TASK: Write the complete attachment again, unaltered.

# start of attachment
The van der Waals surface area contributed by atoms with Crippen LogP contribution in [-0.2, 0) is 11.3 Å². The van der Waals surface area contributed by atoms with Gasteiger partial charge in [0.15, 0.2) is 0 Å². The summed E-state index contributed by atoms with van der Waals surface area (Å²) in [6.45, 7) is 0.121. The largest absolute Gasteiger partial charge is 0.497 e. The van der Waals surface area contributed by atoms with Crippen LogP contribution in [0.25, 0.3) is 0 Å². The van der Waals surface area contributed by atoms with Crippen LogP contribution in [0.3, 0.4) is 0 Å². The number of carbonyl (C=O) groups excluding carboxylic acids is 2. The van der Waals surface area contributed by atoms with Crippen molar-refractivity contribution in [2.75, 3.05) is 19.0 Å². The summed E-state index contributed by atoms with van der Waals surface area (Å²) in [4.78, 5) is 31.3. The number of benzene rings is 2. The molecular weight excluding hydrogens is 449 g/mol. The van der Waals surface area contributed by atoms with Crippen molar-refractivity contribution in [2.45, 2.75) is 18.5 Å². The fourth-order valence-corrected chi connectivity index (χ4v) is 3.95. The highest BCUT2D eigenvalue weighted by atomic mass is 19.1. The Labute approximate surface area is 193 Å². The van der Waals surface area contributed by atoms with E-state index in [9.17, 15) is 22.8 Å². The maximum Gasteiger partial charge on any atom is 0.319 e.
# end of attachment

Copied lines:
The van der Waals surface area contributed by atoms with Crippen LogP contribution in [-0.2, 0) is 11.3 Å². The van der Waals surface area contributed by atoms with Gasteiger partial charge in [0.15, 0.2) is 0 Å². The summed E-state index contributed by atoms with van der Waals surface area (Å²) in [6.45, 7) is 0.121. The largest absolute Gasteiger partial charge is 0.497 e. The van der Waals surface area contributed by atoms with Crippen LogP contribution in [0.25, 0.3) is 0 Å². The van der Waals surface area contributed by atoms with Crippen LogP contribution in [0.3, 0.4) is 0 Å². The number of carbonyl (C=O) groups excluding carboxylic acids is 2. The van der Waals surface area contributed by atoms with Crippen molar-refractivity contribution in [2.75, 3.05) is 19.0 Å². The summed E-state index contributed by atoms with van der Waals surface area (Å²) in [4.78, 5) is 31.3. The number of benzene rings is 2. The molecular weight excluding hydrogens is 449 g/mol. The van der Waals surface area contributed by atoms with Crippen molar-refractivity contribution in [2.45, 2.75) is 18.5 Å². The fourth-order valence-corrected chi connectivity index (χ4v) is 3.95. The highest BCUT2D eigenvalue weighted by atomic mass is 19.1. The Labute approximate surface area is 193 Å². The van der Waals surface area contributed by atoms with E-state index in [9.17, 15) is 22.8 Å². The maximum Gasteiger partial charge on any atom is 0.319 e.